OP-ED: MARSY’S LAW – Good thoughts making bad law

CACR-22, better known as Marsy’s Law is a proposed Constitutional Amendment that will add language to our state Constitution giving rights to victims of crime. While the idea of granting victims further protections facially appears laudable, the actuality is that this “feel good legislation” will ultimately create far more problems than it resolves and is wrought with unintended consequences.

First, Marsy’s Law promotes division and exclusion by creating a set of rights that apply to only a designated classification of people, which is contrary to the principles upon which this nation was premised – that all people are created equal and are born with unalienable rights that apply to all American citizens. Moreover, by insisting that a Constitutional amendment is required to create these rights implies that rights are derived from the Constitution as opposed being inherent and derived from being born.

The implication of this this faulty premise promotes the more dangerous idea that the Government, who must first propose an amendment to the Constitution, is the giver of rights and therefore can take rights away. This is why any consideration given to amending our Constitution should not be measured by good feelings, but be thoroughly vetted with research, logic and understanding.

Second, Marsy’s Law is a solution in search of a problem. New Hampshire statutes already provide for victims’ rights in many ways that make Marsy’s Law redundant. Moreover, additional and further protections for victims are found in the criminal code, domestic violence and restitution bodies of law.

Marsy’s Law inaccurately presupposes that police officers, prosecutors and judges, among others ignore these statutory protections for crime victims.

Third, Marsy’s Law is unconstitutional. It contradicts existing rights, including; a fair and speedy trial, due process, confrontation, effective assistance of counsel and the very presumption of innocence until proven guilty. While many may not be concerned about the rights of the accused, that is until they are the accused, falsely or otherwise, the potential end result of such a violation is of concern – appeal, mistrial or case dismissal.

If a mistrial or dismissal is without prejudice, the victim will be subjected to the entire process again. If the mistrial or dismissal is with prejudice the victim will be without any remedy in the criminal court system.

In the event of an appeal, it potentially could result in a retrial or dismissal. In the event of multiple appeals, the victim can be subjected to the process as many times as the case is overturned and set for retrial. Therefore, while Marsy’s Law may seek to reduce a victim’s chance of being re-victimized by the Court system, by creating a contradiction within our Constitution, the very objective sought to be reduced may very well be increased.

Fourth, Marsy’s Law effectually diminishes a victim’s privacy. Currently a victim is the actual victim with some exceptions. This amendment proposes to expand that definition to include any person who is “directly or proximately harmed” by offense or act. This expanded definition includes giving rights to family, friends, and non-human entities such as corporations and businesses.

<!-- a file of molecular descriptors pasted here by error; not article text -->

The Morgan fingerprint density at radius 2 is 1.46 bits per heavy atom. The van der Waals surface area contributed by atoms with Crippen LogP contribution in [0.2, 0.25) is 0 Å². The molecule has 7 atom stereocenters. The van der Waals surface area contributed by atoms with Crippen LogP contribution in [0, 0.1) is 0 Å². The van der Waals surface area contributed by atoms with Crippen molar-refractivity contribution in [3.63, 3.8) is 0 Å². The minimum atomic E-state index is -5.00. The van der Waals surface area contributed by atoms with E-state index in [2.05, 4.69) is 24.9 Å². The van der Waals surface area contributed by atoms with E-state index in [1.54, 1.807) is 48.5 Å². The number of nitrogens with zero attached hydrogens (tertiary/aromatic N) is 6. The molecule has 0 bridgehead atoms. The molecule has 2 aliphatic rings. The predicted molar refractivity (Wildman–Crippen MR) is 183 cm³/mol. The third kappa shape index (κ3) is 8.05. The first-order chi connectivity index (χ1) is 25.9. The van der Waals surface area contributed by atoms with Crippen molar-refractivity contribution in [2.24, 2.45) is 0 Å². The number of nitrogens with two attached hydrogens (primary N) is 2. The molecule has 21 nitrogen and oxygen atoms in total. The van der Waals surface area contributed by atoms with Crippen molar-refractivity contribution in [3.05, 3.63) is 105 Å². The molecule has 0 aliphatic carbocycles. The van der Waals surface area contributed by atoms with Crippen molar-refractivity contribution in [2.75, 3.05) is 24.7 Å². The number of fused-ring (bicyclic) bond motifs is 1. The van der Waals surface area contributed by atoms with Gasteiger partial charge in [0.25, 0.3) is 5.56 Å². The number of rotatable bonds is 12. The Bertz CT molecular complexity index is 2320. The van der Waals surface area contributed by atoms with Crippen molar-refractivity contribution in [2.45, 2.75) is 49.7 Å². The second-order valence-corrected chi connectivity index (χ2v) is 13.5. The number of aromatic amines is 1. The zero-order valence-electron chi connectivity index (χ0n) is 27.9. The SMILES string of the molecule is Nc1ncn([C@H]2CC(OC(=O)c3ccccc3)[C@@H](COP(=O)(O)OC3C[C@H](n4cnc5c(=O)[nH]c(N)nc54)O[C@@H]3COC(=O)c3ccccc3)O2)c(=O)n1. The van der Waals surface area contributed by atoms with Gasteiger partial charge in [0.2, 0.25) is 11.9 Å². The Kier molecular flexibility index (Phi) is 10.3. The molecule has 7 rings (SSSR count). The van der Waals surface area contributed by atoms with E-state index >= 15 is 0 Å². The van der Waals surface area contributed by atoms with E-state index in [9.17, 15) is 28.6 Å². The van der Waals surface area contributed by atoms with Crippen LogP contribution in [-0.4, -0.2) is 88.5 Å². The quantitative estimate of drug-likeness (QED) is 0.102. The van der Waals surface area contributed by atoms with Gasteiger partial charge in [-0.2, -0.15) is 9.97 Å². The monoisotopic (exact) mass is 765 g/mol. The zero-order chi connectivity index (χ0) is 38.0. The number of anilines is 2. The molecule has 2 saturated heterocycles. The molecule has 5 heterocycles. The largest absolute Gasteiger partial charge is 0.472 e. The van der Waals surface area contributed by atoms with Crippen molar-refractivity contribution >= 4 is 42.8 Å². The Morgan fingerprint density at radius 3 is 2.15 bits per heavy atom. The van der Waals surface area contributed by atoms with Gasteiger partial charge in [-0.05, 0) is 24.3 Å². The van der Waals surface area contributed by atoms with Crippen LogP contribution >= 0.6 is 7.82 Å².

Therefore, should a rape victim, the actual victim of the rape, wish to limit the knowledge possessed by his or her family, he or she can no longer do so, as those family members are also victims under the proposed language and will be afforded every right the actual victim is given. Therefore, they will likewise have the same standing, for example, as the victim on sentencing, which is terribly inconvenient if the accused is another family member for whom some family members will argue for light sentencing against the wishes of the actual victim.

Fifth, law is hierarchical and as such, the Constitution trumps state laws. Ergo, wherever Marsy’s Law conflicts with an existing statute, the statute will fail. An unfortunate loser will be the statutory protections for juvenile delinquents, particularly where they have been afforded privacy.

Similarly, other statutes that preserve trial integrity, such as requiring that witnesses not be privy or listen to other witnesses’ testimony so not to be influenced by it would be implicitly repealed, as all witnesses bearing the label “victim” would be permitted to hear and perhaps even read and evaluate all that testimony prior to trial. This situation would not bode well for the falsely accused whose so-called victims need to get their stories straight.

Ultimately, no matter how well-intentioned Marsy’s Law appears to be, as a practical matter it will create more problems and result in unintended consequences, only some of which are outlined here. Accordingly, taking a stance against Marsy’s Law is the best and only way to actually protect victims.

Nicole R. Fortune

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